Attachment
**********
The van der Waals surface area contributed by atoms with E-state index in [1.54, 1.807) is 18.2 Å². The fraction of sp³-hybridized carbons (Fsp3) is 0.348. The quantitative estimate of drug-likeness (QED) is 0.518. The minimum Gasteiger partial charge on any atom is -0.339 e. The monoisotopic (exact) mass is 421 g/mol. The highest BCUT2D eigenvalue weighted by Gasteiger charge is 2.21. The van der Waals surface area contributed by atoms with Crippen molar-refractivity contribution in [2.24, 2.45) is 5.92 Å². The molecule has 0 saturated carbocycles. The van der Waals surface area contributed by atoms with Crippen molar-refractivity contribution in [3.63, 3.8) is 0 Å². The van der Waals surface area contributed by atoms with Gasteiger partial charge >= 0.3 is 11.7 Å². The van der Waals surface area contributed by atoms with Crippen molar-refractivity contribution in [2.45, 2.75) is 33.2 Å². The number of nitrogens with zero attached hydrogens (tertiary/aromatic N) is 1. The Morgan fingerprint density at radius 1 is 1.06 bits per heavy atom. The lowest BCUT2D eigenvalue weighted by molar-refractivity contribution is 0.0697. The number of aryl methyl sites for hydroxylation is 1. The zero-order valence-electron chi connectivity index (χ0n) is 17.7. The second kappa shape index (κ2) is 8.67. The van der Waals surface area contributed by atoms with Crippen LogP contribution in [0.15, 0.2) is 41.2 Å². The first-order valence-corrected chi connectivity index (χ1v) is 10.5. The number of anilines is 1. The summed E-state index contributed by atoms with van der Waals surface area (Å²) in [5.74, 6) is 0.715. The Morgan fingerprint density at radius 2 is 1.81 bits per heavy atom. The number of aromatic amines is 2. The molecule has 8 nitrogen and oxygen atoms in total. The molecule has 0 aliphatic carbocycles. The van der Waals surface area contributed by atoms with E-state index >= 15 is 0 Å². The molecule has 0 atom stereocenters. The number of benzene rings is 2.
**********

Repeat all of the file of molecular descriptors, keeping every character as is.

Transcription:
The van der Waals surface area contributed by atoms with E-state index in [1.54, 1.807) is 18.2 Å². The fraction of sp³-hybridized carbons (Fsp3) is 0.348. The quantitative estimate of drug-likeness (QED) is 0.518. The minimum Gasteiger partial charge on any atom is -0.339 e. The monoisotopic (exact) mass is 421 g/mol. The highest BCUT2D eigenvalue weighted by Gasteiger charge is 2.21. The van der Waals surface area contributed by atoms with Crippen molar-refractivity contribution in [2.24, 2.45) is 5.92 Å². The molecule has 0 saturated carbocycles. The van der Waals surface area contributed by atoms with Crippen molar-refractivity contribution in [3.63, 3.8) is 0 Å². The van der Waals surface area contributed by atoms with Gasteiger partial charge >= 0.3 is 11.7 Å². The van der Waals surface area contributed by atoms with Crippen molar-refractivity contribution in [2.45, 2.75) is 33.2 Å². The number of nitrogens with zero attached hydrogens (tertiary/aromatic N) is 1. The Morgan fingerprint density at radius 1 is 1.06 bits per heavy atom. The lowest BCUT2D eigenvalue weighted by molar-refractivity contribution is 0.0697. The number of aryl methyl sites for hydroxylation is 1. The zero-order valence-electron chi connectivity index (χ0n) is 17.7. The second kappa shape index (κ2) is 8.67. The van der Waals surface area contributed by atoms with Crippen LogP contribution in [0.15, 0.2) is 41.2 Å². The first-order valence-corrected chi connectivity index (χ1v) is 10.5. The number of anilines is 1. The summed E-state index contributed by atoms with van der Waals surface area (Å²) in [5.74, 6) is 0.715. The Morgan fingerprint density at radius 2 is 1.81 bits per heavy atom. The number of aromatic amines is 2. The molecule has 8 nitrogen and oxygen atoms in total. The molecule has 0 aliphatic carbocycles. The van der Waals surface area contributed by atoms with E-state index >= 15 is 0 Å². The molecule has 0 atom stereocenters. The number of benzene rings is 2.